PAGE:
January 22, 2001 ~ 8:00 p.m. - Dark enough now? You bet! Look at Pegasus... when you can see the M31 as a naked-eye, the chase is on! (now, put the 25mm in unfiltered, and let's go check it out!) Oh my... it takes up the WHOLE field of view! And just look at that structure... (bump it a bit) and there's it's little spin-off companion! A little face-on spiral of its' own... Ready for the M33? Get our bearings on Triangulum, 'cause we're going to have to run a grid pattern to find it. (Yeah, yeah... I know. It's incredible just how many stars there are, isn't it? But if you don't stop gawking, it's going to run behind the tree on us!) Oh my... there it is. Just a big hazy patch, but what a sight! Had enough? Then let's slip off to Cassiopeia, ok?

Yes, I know there's doubles there, but let's go for all of those great clusters! M103, NGC663, NGC457, NGC436, NGC637... pretty, huh? You ain't seen nothin' yet! Look at this... M52! Stars piled on top of stars! Not bad, but look here... NGC7789! Spectacular... it looks almost like a galaxy itself! Ready for Perseus yet? No? Too bad... it's marathon time, and the night's awasting! The "Double Cluster" is easy... but give me the 32mm, 2" and watch what happens! (Hahahaha! Pick your jaw up off the ground, ok?) Beautiful, isn't it? Leave it in so we can get our bearings... I've got a target in mind! (Yep...Algol! You demon...) Nudge a little bit...a little bit more... oh YEAH! (Give the 17mm back... you're not going to believe this!) I've been hunting for you for a very long time... and now you're mine! The Perseus Galaxy Cluster! (Quit it! You're fogging up the optics!!!) Oh, look at it! Three of them are very distinctly galaxies... and there are others. They look like very small, dense globulars... but WOW! They are there!!! (You don't know how much I hate to leave, but it's) Run time... let's go to Orion....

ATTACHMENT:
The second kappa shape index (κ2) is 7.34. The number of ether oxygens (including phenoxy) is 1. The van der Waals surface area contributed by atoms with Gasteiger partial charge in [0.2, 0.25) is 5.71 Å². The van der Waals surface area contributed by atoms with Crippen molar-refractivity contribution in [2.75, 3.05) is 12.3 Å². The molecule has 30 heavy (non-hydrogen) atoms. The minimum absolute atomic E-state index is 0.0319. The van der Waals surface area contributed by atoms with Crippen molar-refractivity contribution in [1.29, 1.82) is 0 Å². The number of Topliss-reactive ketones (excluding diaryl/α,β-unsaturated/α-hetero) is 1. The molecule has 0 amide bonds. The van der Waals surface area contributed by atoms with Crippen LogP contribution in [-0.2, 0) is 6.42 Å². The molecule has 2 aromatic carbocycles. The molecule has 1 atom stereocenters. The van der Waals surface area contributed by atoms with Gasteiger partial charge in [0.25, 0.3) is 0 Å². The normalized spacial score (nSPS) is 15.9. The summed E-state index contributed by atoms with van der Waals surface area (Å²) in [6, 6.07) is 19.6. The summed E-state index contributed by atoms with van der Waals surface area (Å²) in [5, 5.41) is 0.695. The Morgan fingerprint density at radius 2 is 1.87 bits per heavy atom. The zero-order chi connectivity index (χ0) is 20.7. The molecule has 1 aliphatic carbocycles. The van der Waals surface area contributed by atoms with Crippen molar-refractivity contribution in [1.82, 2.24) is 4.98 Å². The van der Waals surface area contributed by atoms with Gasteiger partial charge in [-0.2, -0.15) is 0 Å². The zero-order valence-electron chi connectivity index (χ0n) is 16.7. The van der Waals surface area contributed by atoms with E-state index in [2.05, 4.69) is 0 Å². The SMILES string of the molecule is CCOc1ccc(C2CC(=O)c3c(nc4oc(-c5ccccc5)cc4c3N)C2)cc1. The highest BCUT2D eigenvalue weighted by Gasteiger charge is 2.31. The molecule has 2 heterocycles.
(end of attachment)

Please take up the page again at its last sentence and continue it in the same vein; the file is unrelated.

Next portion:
Back to the 25mm, and the point of origin is the M42. Yep, still great, but I've seen it hundreds of times! Head on up to the "belt" stars, 'coz you're in for a treat! You've got it! The elusive "Horsehead Nebula"! Not as pretty as the pictures, but now you've seen it with your own eyes... And while we're here, let's check out the "Flame" nebula too! Enough? No? (bump...bump) Then look at this... the wispy little "Rosette"! Ready for Taurus?

Who can resist the Pleiades and Hyades? I can't... but the stay is brief. I've got my eye on the M1! There it is, too. The light is different than the M42, isn't it? It looks almost alive... I hear those busy little "bees" humming in Cancer. How can you miss 'em? They're hanging out right there! Now, a little nudge here and there, and viola! The M67. What a beautiful little jewel-box this is! Ready to get Sirius? Let's hunt....

Bless bess, but that is bright! It positively "pulses" in the view! Drop down now... there it is...the M41! Cool, huh? Let's swing over to Puppis and catch the clusters...M46, M47 and a nice "rich" one, M93. Not too bad, eh? (So you're starting to feel the cold too, huh? Ready to go in?) But I'm not through with you yet... Let's go build a fire and take a nap. The galaxies are going to be up in just a bit, and I'm taking you with me...


  January 22/23, 2001 ~ 11:45 p.m. - Coffee smells good, doesn't it? Now wake up, and let's go! The sky is calling to us...